In its first version, Catalyst heavily relied on the VTK library, so it involved advanced knowledge of VTK and how to link it to simulation codes. With time and use, we saw the different drawbacks of our first approach and decided to create a new architecture, Catalyst API.

With this new implementation, it is:

  • easier to implement in your simulation (less knowledge required)

  • easier to update from a version to another (fewer dependencies, has binary compatibility)

  • possible to activate Steering mode, where ParaView can modify simulation parameters at runtime

Learn more on this evolution in the Background section.


This is documentation for the Paraview implementation of the Catalyst API (Catalyst 2) if you are looking for information regarding the previous version of catalyst, please check this manual.


Using a Catalyst-enabled simulation

As the simulation user, you just have to provide an usual ParaView Python script, as described in Getting started with pvpython. The easiest way to do is to open a representative dataset in ParaView. Then create a pipeline and visulization. Finally File > Save Catalyst State.

So you have access to the whole power of ParaView! Just remember to use Extractors to save the meaningful data.

When saving the script, you can also enable Live Visualization. In this mode, you can connect your ParaView application to the remote simulation and see live results, as if you opened a file with automatic update at each timestep. In Live Visualization, you can also configure some Steering parameters to take the control on the running simulation.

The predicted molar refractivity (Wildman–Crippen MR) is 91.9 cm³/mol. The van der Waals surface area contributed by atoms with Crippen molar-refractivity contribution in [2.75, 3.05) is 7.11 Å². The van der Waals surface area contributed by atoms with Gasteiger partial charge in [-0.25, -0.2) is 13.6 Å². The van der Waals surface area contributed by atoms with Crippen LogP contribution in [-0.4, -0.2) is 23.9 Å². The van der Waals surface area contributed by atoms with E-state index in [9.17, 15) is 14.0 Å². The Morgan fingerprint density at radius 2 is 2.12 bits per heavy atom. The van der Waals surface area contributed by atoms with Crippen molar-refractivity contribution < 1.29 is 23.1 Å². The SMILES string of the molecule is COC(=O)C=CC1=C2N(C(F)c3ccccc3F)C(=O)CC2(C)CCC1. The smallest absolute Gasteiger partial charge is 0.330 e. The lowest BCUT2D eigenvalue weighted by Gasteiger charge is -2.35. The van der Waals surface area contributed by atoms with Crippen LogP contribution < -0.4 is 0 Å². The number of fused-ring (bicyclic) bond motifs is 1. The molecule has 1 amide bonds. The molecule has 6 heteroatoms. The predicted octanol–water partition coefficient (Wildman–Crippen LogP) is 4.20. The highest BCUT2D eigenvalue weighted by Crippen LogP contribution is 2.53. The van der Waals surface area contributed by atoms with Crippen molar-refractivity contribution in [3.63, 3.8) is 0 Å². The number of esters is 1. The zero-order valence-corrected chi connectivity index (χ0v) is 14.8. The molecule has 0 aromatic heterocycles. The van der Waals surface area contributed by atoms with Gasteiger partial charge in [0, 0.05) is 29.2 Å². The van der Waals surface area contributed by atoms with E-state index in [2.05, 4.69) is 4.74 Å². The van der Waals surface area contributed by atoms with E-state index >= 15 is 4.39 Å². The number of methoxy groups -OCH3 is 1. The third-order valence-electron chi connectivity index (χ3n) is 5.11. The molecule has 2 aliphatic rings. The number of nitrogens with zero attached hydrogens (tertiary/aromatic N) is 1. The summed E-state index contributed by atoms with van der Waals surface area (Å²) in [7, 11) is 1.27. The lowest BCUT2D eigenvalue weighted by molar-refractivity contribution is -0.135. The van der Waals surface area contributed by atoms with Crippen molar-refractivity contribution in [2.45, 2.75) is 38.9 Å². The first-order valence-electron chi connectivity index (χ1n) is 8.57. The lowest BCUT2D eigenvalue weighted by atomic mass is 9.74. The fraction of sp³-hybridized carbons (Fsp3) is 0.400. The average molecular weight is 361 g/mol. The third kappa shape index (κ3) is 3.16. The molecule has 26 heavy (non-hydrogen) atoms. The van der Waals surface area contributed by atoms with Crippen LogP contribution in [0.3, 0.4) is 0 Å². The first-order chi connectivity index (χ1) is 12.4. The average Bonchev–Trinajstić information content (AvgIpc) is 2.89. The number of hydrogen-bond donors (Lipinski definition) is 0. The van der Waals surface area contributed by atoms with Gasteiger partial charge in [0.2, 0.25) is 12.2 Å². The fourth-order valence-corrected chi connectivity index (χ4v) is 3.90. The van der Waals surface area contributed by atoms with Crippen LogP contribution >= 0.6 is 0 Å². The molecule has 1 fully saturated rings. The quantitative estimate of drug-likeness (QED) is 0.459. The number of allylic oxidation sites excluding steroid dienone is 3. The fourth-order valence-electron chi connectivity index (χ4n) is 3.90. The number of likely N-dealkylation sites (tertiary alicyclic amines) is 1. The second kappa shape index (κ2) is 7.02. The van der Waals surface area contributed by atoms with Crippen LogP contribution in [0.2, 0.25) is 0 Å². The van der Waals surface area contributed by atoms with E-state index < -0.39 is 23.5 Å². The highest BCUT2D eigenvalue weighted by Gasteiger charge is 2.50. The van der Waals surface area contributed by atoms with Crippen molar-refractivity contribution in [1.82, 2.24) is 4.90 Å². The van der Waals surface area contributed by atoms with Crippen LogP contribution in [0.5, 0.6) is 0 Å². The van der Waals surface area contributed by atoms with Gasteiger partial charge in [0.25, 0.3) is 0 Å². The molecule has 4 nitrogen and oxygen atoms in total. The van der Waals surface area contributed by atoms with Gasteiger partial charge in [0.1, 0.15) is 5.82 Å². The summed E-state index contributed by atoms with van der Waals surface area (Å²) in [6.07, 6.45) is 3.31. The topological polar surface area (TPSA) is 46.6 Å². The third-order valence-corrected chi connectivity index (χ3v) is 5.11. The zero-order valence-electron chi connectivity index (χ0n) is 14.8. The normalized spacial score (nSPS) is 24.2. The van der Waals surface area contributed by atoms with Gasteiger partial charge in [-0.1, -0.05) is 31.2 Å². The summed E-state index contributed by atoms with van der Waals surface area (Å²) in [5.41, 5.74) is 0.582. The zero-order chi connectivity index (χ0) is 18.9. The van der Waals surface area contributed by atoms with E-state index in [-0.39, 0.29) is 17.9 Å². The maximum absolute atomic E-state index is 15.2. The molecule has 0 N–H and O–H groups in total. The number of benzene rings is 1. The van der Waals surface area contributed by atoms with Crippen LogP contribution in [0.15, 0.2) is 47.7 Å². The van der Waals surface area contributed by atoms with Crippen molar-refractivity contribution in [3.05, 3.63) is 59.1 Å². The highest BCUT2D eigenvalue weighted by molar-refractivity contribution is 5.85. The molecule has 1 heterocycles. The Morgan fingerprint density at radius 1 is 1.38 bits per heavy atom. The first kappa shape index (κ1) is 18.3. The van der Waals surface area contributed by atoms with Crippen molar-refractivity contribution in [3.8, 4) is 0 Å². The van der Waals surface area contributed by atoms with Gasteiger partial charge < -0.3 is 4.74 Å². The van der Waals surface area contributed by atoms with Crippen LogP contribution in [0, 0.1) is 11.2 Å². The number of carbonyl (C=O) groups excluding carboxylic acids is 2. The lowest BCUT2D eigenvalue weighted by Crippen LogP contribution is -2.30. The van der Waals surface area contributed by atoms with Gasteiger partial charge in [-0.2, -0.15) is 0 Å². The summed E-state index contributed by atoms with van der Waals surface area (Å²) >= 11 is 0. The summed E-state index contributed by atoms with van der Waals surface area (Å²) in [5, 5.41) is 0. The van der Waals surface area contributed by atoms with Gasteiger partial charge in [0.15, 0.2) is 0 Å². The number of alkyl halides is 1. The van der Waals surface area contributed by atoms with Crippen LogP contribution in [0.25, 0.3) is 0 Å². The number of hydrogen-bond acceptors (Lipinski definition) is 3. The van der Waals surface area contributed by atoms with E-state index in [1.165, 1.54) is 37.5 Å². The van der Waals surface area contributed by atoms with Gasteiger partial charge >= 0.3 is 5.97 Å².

And it happens without even writing a simulation data file on your disk!

Instrumenting a simulation

On the simulation side, the main work is to describe your data using the Conduit library. With this descriptor, ParaView is able to wrap the simulation memory without any copy. Then forward this description to ParaView through the catalyst_execute method each time you want the analysis to run, typically inside the main simulation loop.

On the initialization pass, do not forget to forward the user-defined Python script.

This script can run in distributed environment and use MPI communication

Want to run the analysis on dedicated MPI nodes? Just use the AdiosCatalyst variant and move to in transit analysis. This can be useful to use GPU nodes for the visualization part.